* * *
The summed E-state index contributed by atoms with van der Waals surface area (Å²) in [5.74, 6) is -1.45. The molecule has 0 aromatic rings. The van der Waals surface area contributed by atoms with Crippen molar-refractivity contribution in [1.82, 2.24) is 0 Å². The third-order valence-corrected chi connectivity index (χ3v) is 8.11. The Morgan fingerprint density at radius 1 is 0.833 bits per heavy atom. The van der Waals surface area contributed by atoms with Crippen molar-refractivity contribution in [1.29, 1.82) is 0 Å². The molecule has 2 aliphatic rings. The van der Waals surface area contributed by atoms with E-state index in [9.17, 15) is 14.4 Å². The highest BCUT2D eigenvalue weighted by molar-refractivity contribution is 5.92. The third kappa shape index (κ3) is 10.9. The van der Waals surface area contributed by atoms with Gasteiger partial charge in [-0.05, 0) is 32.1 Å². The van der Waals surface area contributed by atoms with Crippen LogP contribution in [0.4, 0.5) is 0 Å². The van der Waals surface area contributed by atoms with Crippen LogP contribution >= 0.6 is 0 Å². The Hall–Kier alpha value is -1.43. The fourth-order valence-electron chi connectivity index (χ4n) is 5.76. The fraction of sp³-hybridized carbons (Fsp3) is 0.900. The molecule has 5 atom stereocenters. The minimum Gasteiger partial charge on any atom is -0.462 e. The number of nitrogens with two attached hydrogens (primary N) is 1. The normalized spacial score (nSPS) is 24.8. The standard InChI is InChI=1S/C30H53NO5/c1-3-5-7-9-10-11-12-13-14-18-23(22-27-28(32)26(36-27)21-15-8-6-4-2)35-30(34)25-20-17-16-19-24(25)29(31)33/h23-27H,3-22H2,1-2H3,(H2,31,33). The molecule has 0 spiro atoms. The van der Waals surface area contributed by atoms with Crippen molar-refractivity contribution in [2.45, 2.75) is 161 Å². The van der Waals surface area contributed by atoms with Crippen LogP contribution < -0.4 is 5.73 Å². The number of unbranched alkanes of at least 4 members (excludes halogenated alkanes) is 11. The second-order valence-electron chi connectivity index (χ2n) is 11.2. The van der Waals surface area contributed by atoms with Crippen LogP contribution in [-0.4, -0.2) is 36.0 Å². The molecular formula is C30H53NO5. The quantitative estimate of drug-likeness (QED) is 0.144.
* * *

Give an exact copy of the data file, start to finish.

The summed E-state index contributed by atoms with van der Waals surface area (Å²) in [5.74, 6) is -1.45. The molecule has 0 aromatic rings. The van der Waals surface area contributed by atoms with Crippen molar-refractivity contribution in [1.82, 2.24) is 0 Å². The third-order valence-corrected chi connectivity index (χ3v) is 8.11. The Morgan fingerprint density at radius 1 is 0.833 bits per heavy atom. The van der Waals surface area contributed by atoms with Crippen molar-refractivity contribution in [1.29, 1.82) is 0 Å². The molecule has 2 aliphatic rings. The van der Waals surface area contributed by atoms with E-state index in [9.17, 15) is 14.4 Å². The highest BCUT2D eigenvalue weighted by molar-refractivity contribution is 5.92. The third kappa shape index (κ3) is 10.9. The van der Waals surface area contributed by atoms with Gasteiger partial charge in [-0.05, 0) is 32.1 Å². The van der Waals surface area contributed by atoms with Crippen LogP contribution in [0.4, 0.5) is 0 Å². The van der Waals surface area contributed by atoms with Crippen LogP contribution >= 0.6 is 0 Å². The Hall–Kier alpha value is -1.43. The fourth-order valence-electron chi connectivity index (χ4n) is 5.76. The fraction of sp³-hybridized carbons (Fsp3) is 0.900. The molecule has 5 atom stereocenters. The minimum Gasteiger partial charge on any atom is -0.462 e. The number of nitrogens with two attached hydrogens (primary N) is 1. The normalized spacial score (nSPS) is 24.8. The standard InChI is InChI=1S/C30H53NO5/c1-3-5-7-9-10-11-12-13-14-18-23(22-27-28(32)26(36-27)21-15-8-6-4-2)35-30(34)25-20-17-16-19-24(25)29(31)33/h23-27H,3-22H2,1-2H3,(H2,31,33). The molecule has 0 spiro atoms. The van der Waals surface area contributed by atoms with Crippen molar-refractivity contribution in [2.45, 2.75) is 161 Å². The van der Waals surface area contributed by atoms with Crippen LogP contribution < -0.4 is 5.73 Å². The number of unbranched alkanes of at least 4 members (excludes halogenated alkanes) is 11. The second-order valence-electron chi connectivity index (χ2n) is 11.2. The van der Waals surface area contributed by atoms with Crippen LogP contribution in [-0.4, -0.2) is 36.0 Å². The molecular formula is C30H53NO5. The quantitative estimate of drug-likeness (QED) is 0.144.